Fun With Bad Clay

Grati, · Categories: How I Grew It, Vegetables, Wildflowers
Bad Clay Doing Its Thing.

Bad clay doing its thing: here’s a section of unamended, unplanted clay during a long dry spell.

I live on a hill covered with bad clay, and have read that a whole lot of work must be put into soil amendment to grow anything in it.  That’s not necessarily true; field peas and wildflowers will grow in anything, even if mixed in with a lot of weeds and grass.  As for growing anything else, I like to think I’ve been given an endless supply of in-ground clay planters.  I dig out sections of clay about eight inches deep, a foot wide, and three or four feet long; add several inches of water, then fill with a mixture of potting mix and peat moss, as well as adding a buried fertilizer strip (reminiscent of planting an EarthBox).  I add my plants, keep them watered, and they grow like crazy. I also use my bad clay as a sculpting medium; with it, I shape “pseudo-terraces” shored up with paving stones set in a clay channel. The stones dry in place, giving me terraces that help with the conservation and channeling of water.  Here’s the slideshow showing how I do it:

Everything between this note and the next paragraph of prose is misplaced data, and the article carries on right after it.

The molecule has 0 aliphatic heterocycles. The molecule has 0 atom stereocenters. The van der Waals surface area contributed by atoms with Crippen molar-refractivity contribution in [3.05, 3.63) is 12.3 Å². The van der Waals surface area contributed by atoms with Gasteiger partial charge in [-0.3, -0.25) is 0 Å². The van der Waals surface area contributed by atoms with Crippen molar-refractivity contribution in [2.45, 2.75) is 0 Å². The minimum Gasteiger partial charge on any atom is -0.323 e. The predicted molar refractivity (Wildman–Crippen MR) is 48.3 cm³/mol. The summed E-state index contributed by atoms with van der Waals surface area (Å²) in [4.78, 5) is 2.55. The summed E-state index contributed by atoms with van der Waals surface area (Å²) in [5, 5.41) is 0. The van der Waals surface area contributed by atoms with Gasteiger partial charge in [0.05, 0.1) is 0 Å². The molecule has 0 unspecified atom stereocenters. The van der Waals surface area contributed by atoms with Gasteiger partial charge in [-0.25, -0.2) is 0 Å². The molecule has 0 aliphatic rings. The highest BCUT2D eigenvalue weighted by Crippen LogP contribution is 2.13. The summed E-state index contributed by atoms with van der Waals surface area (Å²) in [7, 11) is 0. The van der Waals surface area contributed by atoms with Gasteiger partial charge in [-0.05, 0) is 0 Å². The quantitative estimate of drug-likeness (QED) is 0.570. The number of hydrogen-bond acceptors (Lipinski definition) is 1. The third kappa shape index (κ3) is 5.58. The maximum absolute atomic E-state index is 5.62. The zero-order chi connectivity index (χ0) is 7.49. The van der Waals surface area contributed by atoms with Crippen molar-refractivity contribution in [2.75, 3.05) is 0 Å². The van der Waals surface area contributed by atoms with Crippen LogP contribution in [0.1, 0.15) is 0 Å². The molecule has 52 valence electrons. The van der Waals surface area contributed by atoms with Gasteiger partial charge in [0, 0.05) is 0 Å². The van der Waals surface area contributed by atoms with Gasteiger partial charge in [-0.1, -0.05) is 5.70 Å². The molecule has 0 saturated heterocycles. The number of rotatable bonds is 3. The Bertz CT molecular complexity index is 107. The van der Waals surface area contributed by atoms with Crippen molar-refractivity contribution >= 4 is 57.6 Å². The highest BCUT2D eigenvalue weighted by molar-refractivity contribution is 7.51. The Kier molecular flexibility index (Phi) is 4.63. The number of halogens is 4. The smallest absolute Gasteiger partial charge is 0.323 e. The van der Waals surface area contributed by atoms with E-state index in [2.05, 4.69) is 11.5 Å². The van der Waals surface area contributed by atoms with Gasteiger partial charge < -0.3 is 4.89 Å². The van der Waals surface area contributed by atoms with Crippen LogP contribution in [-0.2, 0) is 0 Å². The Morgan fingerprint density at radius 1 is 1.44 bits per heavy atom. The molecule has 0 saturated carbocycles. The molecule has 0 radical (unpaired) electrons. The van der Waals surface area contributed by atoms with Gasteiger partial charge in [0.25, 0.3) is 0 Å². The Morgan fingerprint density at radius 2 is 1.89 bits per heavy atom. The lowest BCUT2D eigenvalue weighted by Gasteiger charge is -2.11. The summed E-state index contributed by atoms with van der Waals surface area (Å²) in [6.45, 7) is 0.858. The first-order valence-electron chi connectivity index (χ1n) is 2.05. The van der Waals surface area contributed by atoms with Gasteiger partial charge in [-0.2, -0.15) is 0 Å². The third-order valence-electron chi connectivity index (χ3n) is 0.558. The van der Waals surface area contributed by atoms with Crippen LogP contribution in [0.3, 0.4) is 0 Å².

The next slideshow shows steps involved in setting up an extension between terrace one-east and terrace one-west.

  • Doing the layout for linking terrace one east and terrace one west
    I'm linking the east and west sections of terrace one. I have placed paving stones flat on the ground to mark off where the terrace border will be.